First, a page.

Environmental Protection Agency

Environmental Protection Agency
Climate Change Research Program


Compressed biomethane generated from grass utilised as a transport fuel

Lead PI: Dr Jerry D Murphy

Senior Post Doctorate (Agronomy): Dr. Nicholas Korres

Senior Post Doctorate (process): Dr. Anoop Singh

Duration of research: 2008-2010

Project description:

Forage grass is a hardy perennial crop which does not require rotation, is well known to farmers, and if used as an energy crop, does not impede on arable land or require new agricultural practices. Existing yields of grass per hectare are high (12-15 tds/ha/a). Marginal lands may be utilised; grass cuttings from city parklands provide free energy crops. Biogas, when generated from grass and ensiled grass (silage) and upgraded to compressed biomethane has the potential to reduce the land requirement to meet the Biofuels Directive by a factor of four, when compared to biodiesel from rape seed. It is postulated that compressed biomethane from grass is the optimal transport biofuel in Northern Temperate Europe.

In terms of environmental impact and diversity this grass system does not require conversion of grassland into arable land; this is in line with the objectives agreed in the last reform of the Common Agricultural Policy. This avoids a release of CO 2 from grassland soils that would occur when such land is ploughed.

A full life cycle analysis will be utilised to compare this system with other transport biofuel systems (biodiesel from rape seed and ethanol from sugars and starches).

Peer review journal publications  

  1. Nicholas E. Korres, Anoop Singh, Abdul-Sattar Nizamia, Jerry D. Murphy. “Is grass biomethane a sustainable transport biofuel? Biofuels, Bioproducts, Biorefinery, (In Press)


  2. AS Nizami, N E Korres, JD Murphy; “A review of the integrated process for the production of grass biomethane,” Environmental Science and Technology, 2009 , 43(22), pp 8496–8508


  3. AS Nizami, JD Murphy; “What type of digester configurations should be employed to produce biomethane from grass silage?” Renewable and Sustainable Energy Reviews, (In Press).
  4. Singh A, Smyth BM, Murphy JD 2009. “A biofuel strategy for Ireland with an emphasis on production of biomethane and minimization of land take,” Renewable and Sustainable Energy Reviews , (2009), doi:10.1016/j.rser.2009.07.004


  5. Smyth BM, Murphy JD, O'Brien C. 2009. What is the energy balance of grass biomethane in Ireland and other temperate northern European climates? Renewable and Sustainable Energy Reviews doi:10.1016/j.rser.2009.04.03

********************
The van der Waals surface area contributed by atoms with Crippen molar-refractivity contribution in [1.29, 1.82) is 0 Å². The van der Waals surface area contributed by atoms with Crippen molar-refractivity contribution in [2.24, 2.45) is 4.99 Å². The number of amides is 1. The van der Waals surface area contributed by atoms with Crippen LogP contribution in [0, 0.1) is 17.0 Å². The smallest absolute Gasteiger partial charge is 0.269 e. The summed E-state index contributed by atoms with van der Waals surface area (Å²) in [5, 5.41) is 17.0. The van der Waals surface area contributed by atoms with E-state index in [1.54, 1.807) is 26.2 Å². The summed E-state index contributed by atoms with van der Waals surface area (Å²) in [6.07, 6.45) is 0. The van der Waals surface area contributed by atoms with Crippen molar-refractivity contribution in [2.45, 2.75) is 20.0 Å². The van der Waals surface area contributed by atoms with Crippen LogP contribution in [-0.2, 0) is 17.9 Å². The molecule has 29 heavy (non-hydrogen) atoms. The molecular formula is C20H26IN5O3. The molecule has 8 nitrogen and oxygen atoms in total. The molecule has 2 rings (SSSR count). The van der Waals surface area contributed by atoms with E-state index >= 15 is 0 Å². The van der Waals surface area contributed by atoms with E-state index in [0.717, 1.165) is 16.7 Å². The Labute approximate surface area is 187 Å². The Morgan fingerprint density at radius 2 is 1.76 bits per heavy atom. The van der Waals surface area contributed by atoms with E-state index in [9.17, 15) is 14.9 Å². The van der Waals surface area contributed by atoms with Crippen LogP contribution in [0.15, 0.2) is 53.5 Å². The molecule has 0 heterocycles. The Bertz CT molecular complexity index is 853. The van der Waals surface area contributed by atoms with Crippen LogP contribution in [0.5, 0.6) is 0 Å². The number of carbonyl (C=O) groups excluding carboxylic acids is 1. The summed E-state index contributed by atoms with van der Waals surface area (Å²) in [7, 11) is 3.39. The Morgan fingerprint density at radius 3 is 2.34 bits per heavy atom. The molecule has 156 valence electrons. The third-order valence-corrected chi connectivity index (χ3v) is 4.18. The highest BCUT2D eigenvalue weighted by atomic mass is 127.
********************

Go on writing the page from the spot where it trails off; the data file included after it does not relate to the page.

6. JD Murphy, N Power; "An argument for using biomethane generated from grass as a biofuel in Ireland," Biomass and Bioenergy33, pp. 504-512, 2009.




Peer review conference papers:


  1. A Singh, JD Murphy; “Biomethane from animal waste and grass for clean vehicular biofuel in Ireland,” In: Twelfth International Waste Management and Landfill Symposium, Santa Margherita di Pula, Sardinia, Italy Sardinia 2009: 5-9 October 2009

  2. JD Murphy, B Smyth, AS Nizami , T Thamsiriroj, A Singh, N Korres; “The potential for biomethane as a transport fuel in Ireland,” In: Biofuels Directive to bio based Transport Systems in 2020, IEA Bioenergy Task 39 Subtask Policy and Implementation Workshop, Dresden, Germany,June 2-5, 2009.

  3. N E. Korres, C O’Brien, B Smyth, AS Nizami, T Thamisirioj, R Schulte, JD Murphy; “A preliminary analysis of energy balance and greenhouse gas (GHG) emissions of biomethane production as a transport fuel from grass/silage. A case study for Ireland,” Society of Environmental Toxicology and Chemistry (SETAC) Conference, Goteborg, Sweden, 31 May – 4 June 2009.

  4. JD Murphy; “Using Grass to reduce emissions in the agriculture and transport sectors,” In: The Greening of Irish Agriculture, Responding to the Challenge of Climate Change, Institute of International and European Affairs (IIEA), Dublin Castle, Jan 9, 2009.

  5. JD Murphy; “Biomethane: A method of generating biofuel from first generation biofuel residues, from stillage and from grass,” Keynote Lecture, First International Symposium for Young Scientist and Technologists in Malting, Brewing and Distilling, University College Cork, 7 November 2008

  6. JD Murphy; “Biomethane: an optimal transport fuel and a method of improving first generation biofuel systems,” International Energy Agency Biofuels Symposium, University College Cork, September 14 th , 2008.

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